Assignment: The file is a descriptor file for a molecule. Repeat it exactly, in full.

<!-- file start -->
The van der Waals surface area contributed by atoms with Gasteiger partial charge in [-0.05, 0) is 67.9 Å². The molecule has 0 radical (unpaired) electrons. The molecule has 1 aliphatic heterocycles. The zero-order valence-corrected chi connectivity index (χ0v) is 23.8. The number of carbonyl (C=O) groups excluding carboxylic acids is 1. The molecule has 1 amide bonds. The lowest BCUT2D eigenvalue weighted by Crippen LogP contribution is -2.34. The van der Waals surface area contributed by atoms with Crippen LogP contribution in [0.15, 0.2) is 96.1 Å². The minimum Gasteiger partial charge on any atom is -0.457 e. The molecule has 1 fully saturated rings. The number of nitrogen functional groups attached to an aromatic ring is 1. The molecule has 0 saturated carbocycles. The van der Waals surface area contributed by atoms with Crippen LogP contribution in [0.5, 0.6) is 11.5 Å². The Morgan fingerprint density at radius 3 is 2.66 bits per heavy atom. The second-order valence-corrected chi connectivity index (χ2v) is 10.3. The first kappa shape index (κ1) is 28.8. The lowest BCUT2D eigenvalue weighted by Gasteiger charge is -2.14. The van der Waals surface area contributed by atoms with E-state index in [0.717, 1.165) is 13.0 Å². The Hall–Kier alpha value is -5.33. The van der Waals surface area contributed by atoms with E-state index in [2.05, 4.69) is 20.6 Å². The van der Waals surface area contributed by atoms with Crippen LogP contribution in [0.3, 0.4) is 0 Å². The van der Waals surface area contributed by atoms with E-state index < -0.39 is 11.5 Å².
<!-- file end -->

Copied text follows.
The van der Waals surface area contributed by atoms with Gasteiger partial charge in [-0.05, 0) is 67.9 Å². The molecule has 0 radical (unpaired) electrons. The molecule has 1 aliphatic heterocycles. The zero-order valence-corrected chi connectivity index (χ0v) is 23.8. The number of carbonyl (C=O) groups excluding carboxylic acids is 1. The molecule has 1 amide bonds. The lowest BCUT2D eigenvalue weighted by Crippen LogP contribution is -2.34. The van der Waals surface area contributed by atoms with Crippen LogP contribution in [0.15, 0.2) is 96.1 Å². The minimum Gasteiger partial charge on any atom is -0.457 e. The molecule has 1 fully saturated rings. The number of nitrogen functional groups attached to an aromatic ring is 1. The molecule has 0 saturated carbocycles. The van der Waals surface area contributed by atoms with Crippen LogP contribution in [0.5, 0.6) is 11.5 Å². The Morgan fingerprint density at radius 3 is 2.66 bits per heavy atom. The second-order valence-corrected chi connectivity index (χ2v) is 10.3. The first kappa shape index (κ1) is 28.8. The lowest BCUT2D eigenvalue weighted by Gasteiger charge is -2.14. The van der Waals surface area contributed by atoms with E-state index in [0.717, 1.165) is 13.0 Å². The Hall–Kier alpha value is -5.33. The van der Waals surface area contributed by atoms with E-state index in [2.05, 4.69) is 20.6 Å². The van der Waals surface area contributed by atoms with Crippen LogP contribution in [0.3, 0.4) is 0 Å². The van der Waals surface area contributed by atoms with E-state index < -0.39 is 11.5 Å².